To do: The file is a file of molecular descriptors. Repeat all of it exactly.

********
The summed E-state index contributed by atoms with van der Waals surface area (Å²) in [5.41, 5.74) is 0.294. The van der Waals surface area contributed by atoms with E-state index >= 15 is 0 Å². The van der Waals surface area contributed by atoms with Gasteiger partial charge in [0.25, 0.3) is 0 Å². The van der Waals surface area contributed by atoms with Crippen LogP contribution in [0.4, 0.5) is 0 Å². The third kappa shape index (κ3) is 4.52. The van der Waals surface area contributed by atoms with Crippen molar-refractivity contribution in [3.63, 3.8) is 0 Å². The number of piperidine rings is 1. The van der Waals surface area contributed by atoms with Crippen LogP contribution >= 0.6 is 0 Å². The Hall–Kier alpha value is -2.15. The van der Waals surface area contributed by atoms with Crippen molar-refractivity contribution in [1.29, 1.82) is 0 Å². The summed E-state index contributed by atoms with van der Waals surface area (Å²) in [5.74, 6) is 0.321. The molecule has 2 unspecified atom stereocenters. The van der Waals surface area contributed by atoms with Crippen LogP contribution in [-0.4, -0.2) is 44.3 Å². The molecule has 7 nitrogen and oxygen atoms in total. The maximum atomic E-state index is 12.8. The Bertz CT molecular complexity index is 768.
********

The summed E-state index contributed by atoms with van der Waals surface area (Å²) in [5.41, 5.74) is 0.294. The van der Waals surface area contributed by atoms with E-state index >= 15 is 0 Å². The van der Waals surface area contributed by atoms with Gasteiger partial charge in [0.25, 0.3) is 0 Å². The van der Waals surface area contributed by atoms with Crippen LogP contribution in [0.4, 0.5) is 0 Å². The third kappa shape index (κ3) is 4.52. The van der Waals surface area contributed by atoms with Crippen molar-refractivity contribution in [3.63, 3.8) is 0 Å². The number of piperidine rings is 1. The van der Waals surface area contributed by atoms with Crippen LogP contribution >= 0.6 is 0 Å². The Hall–Kier alpha value is -2.15. The van der Waals surface area contributed by atoms with Crippen molar-refractivity contribution in [1.29, 1.82) is 0 Å². The summed E-state index contributed by atoms with van der Waals surface area (Å²) in [5.74, 6) is 0.321. The molecule has 2 unspecified atom stereocenters. The van der Waals surface area contributed by atoms with Crippen LogP contribution in [-0.4, -0.2) is 44.3 Å². The molecule has 7 nitrogen and oxygen atoms in total. The maximum atomic E-state index is 12.8. The Bertz CT molecular complexity index is 768.